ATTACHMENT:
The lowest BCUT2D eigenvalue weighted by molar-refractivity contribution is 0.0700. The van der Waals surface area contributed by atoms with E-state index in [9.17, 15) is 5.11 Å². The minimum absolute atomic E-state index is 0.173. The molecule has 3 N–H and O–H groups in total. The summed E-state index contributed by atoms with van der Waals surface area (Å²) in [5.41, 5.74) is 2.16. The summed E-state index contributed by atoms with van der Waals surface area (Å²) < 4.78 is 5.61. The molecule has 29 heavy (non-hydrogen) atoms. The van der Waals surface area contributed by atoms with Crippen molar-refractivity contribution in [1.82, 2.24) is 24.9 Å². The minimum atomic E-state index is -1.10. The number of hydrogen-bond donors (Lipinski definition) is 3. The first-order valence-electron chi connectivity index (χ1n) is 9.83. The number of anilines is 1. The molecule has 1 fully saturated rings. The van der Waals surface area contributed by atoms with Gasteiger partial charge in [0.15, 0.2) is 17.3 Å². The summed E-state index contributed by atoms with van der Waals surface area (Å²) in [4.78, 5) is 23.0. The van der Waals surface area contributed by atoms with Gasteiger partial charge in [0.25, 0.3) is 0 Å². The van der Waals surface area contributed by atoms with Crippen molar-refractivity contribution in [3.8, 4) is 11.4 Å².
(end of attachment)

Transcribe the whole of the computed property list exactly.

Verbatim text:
The lowest BCUT2D eigenvalue weighted by molar-refractivity contribution is 0.0700. The van der Waals surface area contributed by atoms with E-state index in [9.17, 15) is 5.11 Å². The minimum absolute atomic E-state index is 0.173. The molecule has 3 N–H and O–H groups in total. The summed E-state index contributed by atoms with van der Waals surface area (Å²) in [5.41, 5.74) is 2.16. The summed E-state index contributed by atoms with van der Waals surface area (Å²) < 4.78 is 5.61. The molecule has 29 heavy (non-hydrogen) atoms. The van der Waals surface area contributed by atoms with Crippen molar-refractivity contribution in [1.82, 2.24) is 24.9 Å². The minimum atomic E-state index is -1.10. The number of hydrogen-bond donors (Lipinski definition) is 3. The first-order valence-electron chi connectivity index (χ1n) is 9.83. The number of anilines is 1. The molecule has 1 fully saturated rings. The van der Waals surface area contributed by atoms with Gasteiger partial charge in [0.15, 0.2) is 17.3 Å². The summed E-state index contributed by atoms with van der Waals surface area (Å²) in [4.78, 5) is 23.0. The van der Waals surface area contributed by atoms with Gasteiger partial charge in [0.25, 0.3) is 0 Å². The van der Waals surface area contributed by atoms with Crippen molar-refractivity contribution in [3.8, 4) is 11.4 Å².